And even people in Trump's orbit who haven't tested positive for the virus should quarantine for two weeks after being potentially exposed, according to Dr. Shira Doron, an epidemiologist and associate professor at Tufts University School of Medicine.
"A negative test doesn't get you out of quarantine, because you still could be incubating that virus for up to 14 days," she said.
That could apply to Trump's opponent in the election as well. Former vice president Joe Biden shared a debate stage with Trump on Tuesday, and while he tested negative for the virus Friday, that doesn't mean he wouldn't test positive in a few days.
"There are so many factors and we don't understand why some people do and some people do not get COVID-19," Duron said.
WHAT DOES COVID MEAN FOR THE TRUMP CAMPAIGN?
"It's a very hard position for the Trump campaign to be in right now," said Glenn Johnson, a former staffer for one-time presidential nominee John Kerry.
Johnson said the diagnosis puts the spotlight on the president's handling of the coronavirus pandemic, when that's the last thing the campaign wants.
"They can't talk about what they want, they can't go where they want and the whole momentum of their campaign is broken by this incident," Johnson said.
That's unfortunate for Trump, because the final stretch is a critical part of the campaign, according to Democratic analyst Steve Kerrigan, who has worked on several.
"In the waning days of a campaign, particularly a campaign surrounded in crises, people want to see a strong leader. And I guarantee you he is going to virtually campaign from the White House," Kerrigan said in an interview that took place before Trump was flown to Walter Reed Medical Center.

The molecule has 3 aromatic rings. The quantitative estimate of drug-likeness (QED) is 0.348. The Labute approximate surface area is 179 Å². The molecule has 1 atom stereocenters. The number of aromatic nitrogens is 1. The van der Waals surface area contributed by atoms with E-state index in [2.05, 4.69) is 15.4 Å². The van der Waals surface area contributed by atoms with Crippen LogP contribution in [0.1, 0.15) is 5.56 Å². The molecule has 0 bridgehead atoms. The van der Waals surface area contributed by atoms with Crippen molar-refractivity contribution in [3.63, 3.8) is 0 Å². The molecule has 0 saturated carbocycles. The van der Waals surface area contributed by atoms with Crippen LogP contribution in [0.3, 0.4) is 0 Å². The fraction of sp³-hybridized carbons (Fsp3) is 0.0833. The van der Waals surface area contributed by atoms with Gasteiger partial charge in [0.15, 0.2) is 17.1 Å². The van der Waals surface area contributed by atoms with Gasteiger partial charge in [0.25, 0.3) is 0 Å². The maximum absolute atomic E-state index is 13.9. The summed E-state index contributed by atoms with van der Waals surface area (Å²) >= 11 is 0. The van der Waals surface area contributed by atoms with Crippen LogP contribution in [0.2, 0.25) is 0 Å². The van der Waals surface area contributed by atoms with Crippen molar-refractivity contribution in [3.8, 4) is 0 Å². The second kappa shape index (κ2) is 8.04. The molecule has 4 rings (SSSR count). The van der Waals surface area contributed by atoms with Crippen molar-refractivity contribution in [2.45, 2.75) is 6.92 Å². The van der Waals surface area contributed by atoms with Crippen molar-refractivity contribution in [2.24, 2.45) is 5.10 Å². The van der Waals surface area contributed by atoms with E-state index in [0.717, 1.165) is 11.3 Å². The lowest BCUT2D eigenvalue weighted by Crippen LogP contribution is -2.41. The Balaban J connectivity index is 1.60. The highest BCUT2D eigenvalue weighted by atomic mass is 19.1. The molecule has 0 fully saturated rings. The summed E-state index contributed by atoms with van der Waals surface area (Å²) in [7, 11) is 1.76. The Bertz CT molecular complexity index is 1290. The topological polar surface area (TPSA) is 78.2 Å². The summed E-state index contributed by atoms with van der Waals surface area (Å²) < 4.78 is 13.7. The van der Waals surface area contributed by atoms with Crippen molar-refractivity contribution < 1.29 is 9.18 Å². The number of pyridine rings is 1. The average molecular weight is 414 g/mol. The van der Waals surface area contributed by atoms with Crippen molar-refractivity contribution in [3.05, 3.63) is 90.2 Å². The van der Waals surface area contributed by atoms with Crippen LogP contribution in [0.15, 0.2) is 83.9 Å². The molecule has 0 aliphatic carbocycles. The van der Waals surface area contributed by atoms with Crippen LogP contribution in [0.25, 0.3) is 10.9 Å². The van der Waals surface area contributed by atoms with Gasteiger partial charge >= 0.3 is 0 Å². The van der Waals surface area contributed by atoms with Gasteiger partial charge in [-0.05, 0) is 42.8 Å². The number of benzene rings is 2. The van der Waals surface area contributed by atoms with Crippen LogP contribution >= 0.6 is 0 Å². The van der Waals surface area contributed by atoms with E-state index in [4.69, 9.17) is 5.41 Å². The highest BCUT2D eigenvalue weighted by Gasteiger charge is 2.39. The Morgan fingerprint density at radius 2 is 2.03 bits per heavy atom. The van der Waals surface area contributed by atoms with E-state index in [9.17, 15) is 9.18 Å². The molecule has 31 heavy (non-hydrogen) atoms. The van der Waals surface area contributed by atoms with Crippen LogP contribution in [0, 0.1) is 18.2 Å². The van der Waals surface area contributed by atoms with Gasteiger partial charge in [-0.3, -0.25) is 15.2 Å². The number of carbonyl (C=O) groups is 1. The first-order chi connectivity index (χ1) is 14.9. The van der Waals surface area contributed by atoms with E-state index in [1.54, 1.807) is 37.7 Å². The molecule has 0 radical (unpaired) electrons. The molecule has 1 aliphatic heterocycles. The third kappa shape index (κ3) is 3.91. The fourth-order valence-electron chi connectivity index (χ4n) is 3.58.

The Trump campaign said Friday it was turning upcoming events virtual or postponing them entirely.
As for the two remaining debates on the schedule, each of which at least has a chance to swing the campaign -- many polls have had Biden with a lead nationally and in key swing states -- Kerrigan said Trump would want them to go on, so he had a chance to change the narrative from the virus.
It's not yet clear whether the debates will happen, or if the format will change. There's been no announcement yet on Tuesday's vice presidential debate in Utah, either.
So far, Vice President Mike Pence has tested negative for COVID-19, and the White House has said that power hasn't been transferred from Trump to Pence, as presidents have done temporarily under the 25th Amendment to the Constitution for medical issues like surgeries.
More on Trump's COVID Diagnosis
But international politics professor Dan Drezner of Tufts University's Fletcher School said that the administration should be planning for contingencies in case Trump takes a downturn.
"Sometimes what start like mild symptoms turn into very severe symptoms, like with Boris Johnson," he said.
Johnson, the prime minister of the United Kingdom, nearly died of the virus this spring after being hospitalized with COVID-19. He was the first world leader confirmed to have the virus, and his symptoms were initially reported to be mild.